There are excellent web resources on the history and the mathematics of navigation. "The American Practical Navigator," first published by Nathaniel Bowditch in 1802, is entirely downloadable from a site at Plymouth University, which also has a page on Marine Navigation Calculations. Norris Weimer at the University of Alberta has a page on The Mercator Conformal Projection with good historical links. Java applets for calculating meridional parts and for solving the Mercator sailing problem have been posted by Jacky Wong, webmaster of the Hong Kong Marine Department.

1. How to get from here to there?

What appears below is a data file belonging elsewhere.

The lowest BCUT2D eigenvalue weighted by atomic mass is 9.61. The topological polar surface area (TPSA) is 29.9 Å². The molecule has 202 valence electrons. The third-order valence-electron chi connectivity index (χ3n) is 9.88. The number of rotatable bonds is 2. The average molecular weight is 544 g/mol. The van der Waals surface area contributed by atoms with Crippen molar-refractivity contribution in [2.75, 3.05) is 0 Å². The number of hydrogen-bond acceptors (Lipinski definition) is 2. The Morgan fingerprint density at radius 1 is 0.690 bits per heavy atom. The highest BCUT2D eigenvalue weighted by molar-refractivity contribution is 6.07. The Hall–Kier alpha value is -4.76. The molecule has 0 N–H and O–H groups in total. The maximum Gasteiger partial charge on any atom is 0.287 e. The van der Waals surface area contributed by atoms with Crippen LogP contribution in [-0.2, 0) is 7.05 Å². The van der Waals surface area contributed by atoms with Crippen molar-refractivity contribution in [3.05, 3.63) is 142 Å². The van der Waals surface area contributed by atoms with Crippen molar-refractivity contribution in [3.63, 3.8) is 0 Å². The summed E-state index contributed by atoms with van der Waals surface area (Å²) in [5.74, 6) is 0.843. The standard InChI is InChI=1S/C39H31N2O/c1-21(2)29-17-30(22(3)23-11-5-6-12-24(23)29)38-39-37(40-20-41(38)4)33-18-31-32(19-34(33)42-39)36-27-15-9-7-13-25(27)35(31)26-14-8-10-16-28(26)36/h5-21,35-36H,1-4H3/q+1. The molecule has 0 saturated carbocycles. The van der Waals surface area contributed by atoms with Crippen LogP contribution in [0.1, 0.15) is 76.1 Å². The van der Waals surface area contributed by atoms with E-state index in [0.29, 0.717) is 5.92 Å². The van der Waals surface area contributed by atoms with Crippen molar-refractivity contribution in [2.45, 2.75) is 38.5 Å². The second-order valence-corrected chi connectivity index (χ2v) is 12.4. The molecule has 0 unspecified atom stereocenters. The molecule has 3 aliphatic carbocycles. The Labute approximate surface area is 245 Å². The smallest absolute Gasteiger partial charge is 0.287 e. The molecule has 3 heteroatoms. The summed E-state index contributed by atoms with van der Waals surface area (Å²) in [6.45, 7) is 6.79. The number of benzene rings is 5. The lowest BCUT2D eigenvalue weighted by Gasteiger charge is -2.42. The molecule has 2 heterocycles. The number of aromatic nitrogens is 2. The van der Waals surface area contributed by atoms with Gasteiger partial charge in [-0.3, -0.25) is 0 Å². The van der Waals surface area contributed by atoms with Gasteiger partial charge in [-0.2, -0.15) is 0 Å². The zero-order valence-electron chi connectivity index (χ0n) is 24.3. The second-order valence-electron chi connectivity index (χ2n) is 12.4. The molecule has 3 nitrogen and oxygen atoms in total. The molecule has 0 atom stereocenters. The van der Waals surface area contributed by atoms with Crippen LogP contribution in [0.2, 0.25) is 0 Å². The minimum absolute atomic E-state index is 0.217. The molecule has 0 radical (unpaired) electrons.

A standard problem in navigation is: given the coordinates of two points on the earth's surface, to calculate how far and in what direction one should travel to get from one to the other.

Suppose we are traveling by air, or that the two points are on the same body of water with no obstacles in the way. This makes it a purely geometric problem.

There are in fact two traditional solutions to this problem. One sets the course along the the rhumb-line, the other along the great circle. "Mercator sailing" and "Great circle sailing" are the names for the two kinds of calculations involved. In this column we will describe the two solutions and explain how they are related.

--Tony Phillips
SUNY at Stony Brook